Lawyers use PDF files a lot. One of their virtues — the files’, that is, not the lawyers’ — is that they can be “locked down,” as it were, fixed such that the content can’t be altered once released, or, if the author wishes it, copied or printed. Well, it turns out that Gmail has the capacity to produce an HTML version of PDF files that are attached to emails: even if they’re protected to prevent copying or printing of the content, Gmail’s HTML makes it easily possible. Of course, the formatting is messed up, but that might not matter to the copyist.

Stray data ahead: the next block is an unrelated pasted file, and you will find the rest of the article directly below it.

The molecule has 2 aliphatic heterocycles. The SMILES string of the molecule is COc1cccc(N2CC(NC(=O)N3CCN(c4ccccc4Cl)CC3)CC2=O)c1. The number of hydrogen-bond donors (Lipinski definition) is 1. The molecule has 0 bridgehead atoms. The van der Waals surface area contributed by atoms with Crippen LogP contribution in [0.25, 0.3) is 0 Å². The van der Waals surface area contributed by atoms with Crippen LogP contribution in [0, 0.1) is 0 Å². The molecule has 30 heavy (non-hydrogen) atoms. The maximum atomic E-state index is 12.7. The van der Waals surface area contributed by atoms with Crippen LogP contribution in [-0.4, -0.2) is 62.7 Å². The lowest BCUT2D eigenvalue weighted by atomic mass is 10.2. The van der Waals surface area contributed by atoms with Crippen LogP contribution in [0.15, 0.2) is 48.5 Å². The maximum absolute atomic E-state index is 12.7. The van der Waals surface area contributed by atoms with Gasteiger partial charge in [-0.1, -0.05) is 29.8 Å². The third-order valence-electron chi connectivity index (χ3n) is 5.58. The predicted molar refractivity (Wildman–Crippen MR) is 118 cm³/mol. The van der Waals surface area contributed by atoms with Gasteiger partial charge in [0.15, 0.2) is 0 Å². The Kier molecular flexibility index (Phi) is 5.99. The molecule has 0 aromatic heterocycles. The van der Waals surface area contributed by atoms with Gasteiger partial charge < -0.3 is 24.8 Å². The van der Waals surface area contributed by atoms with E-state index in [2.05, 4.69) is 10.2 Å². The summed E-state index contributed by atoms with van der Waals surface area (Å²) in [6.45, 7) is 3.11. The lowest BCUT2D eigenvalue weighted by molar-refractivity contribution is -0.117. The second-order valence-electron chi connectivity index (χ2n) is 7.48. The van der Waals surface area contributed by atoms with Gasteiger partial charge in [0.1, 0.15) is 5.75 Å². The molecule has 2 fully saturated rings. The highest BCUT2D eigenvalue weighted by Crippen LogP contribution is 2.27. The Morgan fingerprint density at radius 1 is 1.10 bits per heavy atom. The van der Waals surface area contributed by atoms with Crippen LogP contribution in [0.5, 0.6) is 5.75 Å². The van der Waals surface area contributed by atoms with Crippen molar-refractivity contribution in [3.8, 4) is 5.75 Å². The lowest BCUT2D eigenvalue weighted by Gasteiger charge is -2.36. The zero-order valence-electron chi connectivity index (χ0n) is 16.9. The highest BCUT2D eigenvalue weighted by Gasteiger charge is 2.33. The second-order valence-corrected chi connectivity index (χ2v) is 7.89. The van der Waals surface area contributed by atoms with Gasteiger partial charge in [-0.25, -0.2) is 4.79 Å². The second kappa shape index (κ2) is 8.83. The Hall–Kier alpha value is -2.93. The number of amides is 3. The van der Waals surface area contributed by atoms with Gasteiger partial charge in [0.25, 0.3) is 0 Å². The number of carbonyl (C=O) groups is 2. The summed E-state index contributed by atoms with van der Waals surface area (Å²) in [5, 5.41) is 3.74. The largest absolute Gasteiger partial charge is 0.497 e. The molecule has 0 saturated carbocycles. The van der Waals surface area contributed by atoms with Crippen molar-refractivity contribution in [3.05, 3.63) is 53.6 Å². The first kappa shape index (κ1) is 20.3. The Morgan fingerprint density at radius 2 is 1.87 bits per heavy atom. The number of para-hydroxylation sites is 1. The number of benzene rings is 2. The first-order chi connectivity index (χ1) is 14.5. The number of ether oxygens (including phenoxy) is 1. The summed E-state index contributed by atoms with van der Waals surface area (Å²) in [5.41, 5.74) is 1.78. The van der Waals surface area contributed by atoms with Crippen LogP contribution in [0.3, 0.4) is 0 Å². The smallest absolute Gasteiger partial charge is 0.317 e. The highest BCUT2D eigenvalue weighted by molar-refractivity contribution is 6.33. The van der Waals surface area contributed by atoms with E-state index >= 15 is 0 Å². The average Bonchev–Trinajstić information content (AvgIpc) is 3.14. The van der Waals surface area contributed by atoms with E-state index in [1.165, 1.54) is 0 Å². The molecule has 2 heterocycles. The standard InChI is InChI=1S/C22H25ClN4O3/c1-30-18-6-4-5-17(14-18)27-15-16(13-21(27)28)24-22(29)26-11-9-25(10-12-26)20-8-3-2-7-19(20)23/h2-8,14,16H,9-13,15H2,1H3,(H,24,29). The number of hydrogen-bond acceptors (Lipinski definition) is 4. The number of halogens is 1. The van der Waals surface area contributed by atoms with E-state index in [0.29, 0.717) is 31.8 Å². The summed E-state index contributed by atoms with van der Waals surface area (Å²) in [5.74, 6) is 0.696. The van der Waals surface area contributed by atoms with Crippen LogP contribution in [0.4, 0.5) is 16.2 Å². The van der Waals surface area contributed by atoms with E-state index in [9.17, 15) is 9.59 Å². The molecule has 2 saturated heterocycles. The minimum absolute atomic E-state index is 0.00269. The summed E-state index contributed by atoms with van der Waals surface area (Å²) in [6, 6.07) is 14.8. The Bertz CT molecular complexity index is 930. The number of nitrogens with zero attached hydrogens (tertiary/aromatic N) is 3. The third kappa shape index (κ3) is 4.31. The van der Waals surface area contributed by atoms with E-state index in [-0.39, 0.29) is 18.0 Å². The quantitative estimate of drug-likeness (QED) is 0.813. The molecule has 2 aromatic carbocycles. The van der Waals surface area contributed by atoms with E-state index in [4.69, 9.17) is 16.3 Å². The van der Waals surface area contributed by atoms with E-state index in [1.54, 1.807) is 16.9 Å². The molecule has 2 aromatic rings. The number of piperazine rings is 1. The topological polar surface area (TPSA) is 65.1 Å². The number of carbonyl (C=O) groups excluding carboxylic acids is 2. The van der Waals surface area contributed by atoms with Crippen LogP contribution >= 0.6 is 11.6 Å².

Test it with this PDF file from Adobe. Download it, open it in Adobe’s Reader and click on the lock icon down in the lower left-hand corner; this will reveal its restricted status. Try copying or printing content, to see that Adobe has prevented it in this case. Now send the file to your Gmail account as an attachment, go there and open the email, and choose “view as html.” Voilá: liberated content!
This isn’t the end of the world as we know it, of course. For one thing, Gmail respects PDF files that won’t even open without a password. And for another, the prohibition on copying or printing content is probably not high on lawyers’ lists of why they use PDFs — files in that format that are protected still can’t be altered directly.
[via Boing Boing]